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Excessive Housing Cost Burden
Low-income households that pay more than 35 percent of their gross income for housing are considered to have an excessive housing cost burden. The HCI excessive housing cost burden indicator measures the proportion of neighborhood households, both homeowners and renters, paying more than 35 percent of their gross income for housing; however it is important to note that the HCI measure does not distinguish between low, medium or high income households. High housing costs, especially for moderate to low-income households, often force families to choose between heating, eating, and filling prescriptions. Low-income people struggling to pay high housing costs are less likely to have a usual source of medical care and are more likely to postpone medical treatment and end up in the emergency room. Lack of affordable housing is associated with emotional, behavioral and academic problems among children, and with increased risk of teen pregnancy, early drug use, and depression during adolescence. These impacts can have long-term health consequence. This is an “inverse” measure: the higher the proportion of neighborhood residents paying excessive housing costs, the higher the negative impact on community health. Listed under the Housing domain, excessive housing cost burdens is also relevant to economic health, employment, health systems and public safety, education and neighborhood characteristics. Data for this indicator can be found in the U.S. Census.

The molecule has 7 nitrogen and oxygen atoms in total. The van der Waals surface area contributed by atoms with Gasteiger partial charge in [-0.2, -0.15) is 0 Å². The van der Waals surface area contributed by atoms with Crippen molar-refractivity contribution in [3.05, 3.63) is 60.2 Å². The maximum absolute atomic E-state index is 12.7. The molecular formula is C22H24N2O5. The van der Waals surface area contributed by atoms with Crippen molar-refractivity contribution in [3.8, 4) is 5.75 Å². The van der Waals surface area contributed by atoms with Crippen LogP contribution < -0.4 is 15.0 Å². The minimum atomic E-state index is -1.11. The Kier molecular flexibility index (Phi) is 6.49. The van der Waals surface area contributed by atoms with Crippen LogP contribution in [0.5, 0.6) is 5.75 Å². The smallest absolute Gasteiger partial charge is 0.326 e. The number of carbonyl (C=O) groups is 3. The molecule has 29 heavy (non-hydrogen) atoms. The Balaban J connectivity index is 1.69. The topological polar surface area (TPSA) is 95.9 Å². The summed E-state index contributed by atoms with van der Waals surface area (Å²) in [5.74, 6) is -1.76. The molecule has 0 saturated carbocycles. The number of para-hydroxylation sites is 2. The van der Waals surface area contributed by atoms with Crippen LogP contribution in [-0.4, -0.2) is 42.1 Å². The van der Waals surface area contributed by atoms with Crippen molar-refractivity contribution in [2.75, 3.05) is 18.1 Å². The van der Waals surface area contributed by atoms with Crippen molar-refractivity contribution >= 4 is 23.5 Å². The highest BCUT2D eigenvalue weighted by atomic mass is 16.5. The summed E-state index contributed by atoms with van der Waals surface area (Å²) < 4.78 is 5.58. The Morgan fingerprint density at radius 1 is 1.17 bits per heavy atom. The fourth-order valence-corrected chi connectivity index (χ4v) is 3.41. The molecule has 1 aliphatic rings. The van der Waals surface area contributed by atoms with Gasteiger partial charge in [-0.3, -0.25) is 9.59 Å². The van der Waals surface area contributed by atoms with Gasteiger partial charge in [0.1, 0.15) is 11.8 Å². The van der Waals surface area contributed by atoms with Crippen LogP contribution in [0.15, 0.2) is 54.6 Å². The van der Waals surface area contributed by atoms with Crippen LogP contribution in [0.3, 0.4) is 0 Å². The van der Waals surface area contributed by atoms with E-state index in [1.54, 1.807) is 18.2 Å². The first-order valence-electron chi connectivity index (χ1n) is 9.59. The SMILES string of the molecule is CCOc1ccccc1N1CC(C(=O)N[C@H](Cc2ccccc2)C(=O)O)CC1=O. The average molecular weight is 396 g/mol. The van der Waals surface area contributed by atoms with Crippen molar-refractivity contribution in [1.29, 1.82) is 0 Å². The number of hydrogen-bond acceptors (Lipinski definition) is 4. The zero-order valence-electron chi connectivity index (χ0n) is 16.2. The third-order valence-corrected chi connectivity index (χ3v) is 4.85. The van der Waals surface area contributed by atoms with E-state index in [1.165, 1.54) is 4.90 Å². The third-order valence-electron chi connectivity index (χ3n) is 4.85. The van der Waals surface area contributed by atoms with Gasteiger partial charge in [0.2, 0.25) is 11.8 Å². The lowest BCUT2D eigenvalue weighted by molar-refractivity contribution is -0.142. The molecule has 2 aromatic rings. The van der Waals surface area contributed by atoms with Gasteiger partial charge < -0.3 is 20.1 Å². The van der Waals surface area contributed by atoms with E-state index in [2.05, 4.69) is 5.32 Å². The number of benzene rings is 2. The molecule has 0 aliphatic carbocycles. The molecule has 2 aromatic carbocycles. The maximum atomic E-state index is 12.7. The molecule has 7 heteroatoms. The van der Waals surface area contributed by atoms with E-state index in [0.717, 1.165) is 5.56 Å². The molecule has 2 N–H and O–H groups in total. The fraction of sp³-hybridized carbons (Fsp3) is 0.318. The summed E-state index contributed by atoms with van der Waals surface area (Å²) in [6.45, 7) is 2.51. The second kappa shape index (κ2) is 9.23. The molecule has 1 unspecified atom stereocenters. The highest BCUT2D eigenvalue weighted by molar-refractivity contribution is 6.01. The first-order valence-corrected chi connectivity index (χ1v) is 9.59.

|Lower South Providence||54.2%||25|
|Upper South Providence||40.1%||12|